A top adviser in economically struggling Romania warned Tuesday that a further 50,000 public employees would lose their jobs next year, as the country's president said he would reject a new law slashing the sales tax on food, a bill lawmakers say they enacted by mistake.
President Traian Basescu said he would return the tax legislation to Parliament, because Romania needed predictability in its tax system to help its reputation abroad.
The current tax on food, which parliament voted to cut by 80 percent, and the tax on pensions, for which parliament voted to reduce the taxable portion, would not be changed, Basescu said. The changes cannot become law without his signature.
Last month, Romanian lawmakers approved cutting the sales tax from 24 percent to 5 percent. Some said the error occurred because some not all lawmakers bothered to read the proposal, which was submitted by the opposition.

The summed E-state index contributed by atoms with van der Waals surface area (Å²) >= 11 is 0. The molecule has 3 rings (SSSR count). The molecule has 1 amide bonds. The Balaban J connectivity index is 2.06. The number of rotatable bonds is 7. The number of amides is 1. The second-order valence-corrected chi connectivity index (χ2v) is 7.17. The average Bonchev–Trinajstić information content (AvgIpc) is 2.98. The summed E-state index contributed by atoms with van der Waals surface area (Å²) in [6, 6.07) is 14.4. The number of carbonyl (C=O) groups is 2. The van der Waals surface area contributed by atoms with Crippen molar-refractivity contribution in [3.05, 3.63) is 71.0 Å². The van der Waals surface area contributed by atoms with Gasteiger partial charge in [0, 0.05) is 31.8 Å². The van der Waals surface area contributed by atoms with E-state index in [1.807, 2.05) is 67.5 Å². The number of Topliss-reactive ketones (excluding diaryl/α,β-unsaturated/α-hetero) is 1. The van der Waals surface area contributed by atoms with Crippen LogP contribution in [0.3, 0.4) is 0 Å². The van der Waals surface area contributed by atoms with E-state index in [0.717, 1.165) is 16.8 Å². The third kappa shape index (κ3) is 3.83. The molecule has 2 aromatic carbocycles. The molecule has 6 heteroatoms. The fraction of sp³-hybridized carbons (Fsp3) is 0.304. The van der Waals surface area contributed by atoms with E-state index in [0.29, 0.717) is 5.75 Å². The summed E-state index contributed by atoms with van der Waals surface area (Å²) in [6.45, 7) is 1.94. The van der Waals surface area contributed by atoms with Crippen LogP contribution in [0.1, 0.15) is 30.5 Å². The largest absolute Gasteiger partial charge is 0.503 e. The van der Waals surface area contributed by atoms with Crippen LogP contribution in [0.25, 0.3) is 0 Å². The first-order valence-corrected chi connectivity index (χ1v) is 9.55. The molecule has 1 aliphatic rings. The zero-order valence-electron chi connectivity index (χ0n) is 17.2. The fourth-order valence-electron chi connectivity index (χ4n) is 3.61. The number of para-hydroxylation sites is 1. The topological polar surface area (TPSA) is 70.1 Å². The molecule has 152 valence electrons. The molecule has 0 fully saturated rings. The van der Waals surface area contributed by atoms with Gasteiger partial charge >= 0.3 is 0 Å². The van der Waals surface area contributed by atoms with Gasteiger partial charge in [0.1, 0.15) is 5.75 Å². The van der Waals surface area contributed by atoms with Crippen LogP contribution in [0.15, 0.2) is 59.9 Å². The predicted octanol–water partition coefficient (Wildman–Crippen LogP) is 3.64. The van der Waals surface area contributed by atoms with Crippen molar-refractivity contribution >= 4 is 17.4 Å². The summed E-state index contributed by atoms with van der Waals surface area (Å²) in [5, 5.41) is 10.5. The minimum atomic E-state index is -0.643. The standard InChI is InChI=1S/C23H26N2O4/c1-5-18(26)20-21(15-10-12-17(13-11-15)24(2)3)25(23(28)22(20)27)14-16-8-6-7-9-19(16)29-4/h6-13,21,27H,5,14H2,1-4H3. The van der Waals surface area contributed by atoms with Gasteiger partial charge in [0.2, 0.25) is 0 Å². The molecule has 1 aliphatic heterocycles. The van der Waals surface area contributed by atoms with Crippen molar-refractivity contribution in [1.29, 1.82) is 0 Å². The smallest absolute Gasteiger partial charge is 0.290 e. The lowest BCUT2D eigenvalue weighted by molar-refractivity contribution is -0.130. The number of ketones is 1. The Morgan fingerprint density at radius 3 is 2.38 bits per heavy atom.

On Monday, the International Monetary Fund urged Romania to not change its fiscal system for at least two years.
Romania took a euro20 billion loan from the fund, the European Union and the World Bank in 2009 and has in return begun instituting strict austerity measures, including laying off more than 36,000 public employees in the last year.
Basescu said Romania would start negotiations in January regarding a new financial agreement.
The country will lay off a further 50,000 public workers by the end of the year, said Andreea Paul Vass, adviser to Prime Minister Emil Boc on Tuesday. Romania has about 1.36 million public sector workers, which it has pledged to reduce to 1.29 million.
It has not made a specific timetable public.
In July, the government cut public wages and increased sales tax from 19 to 24 percent.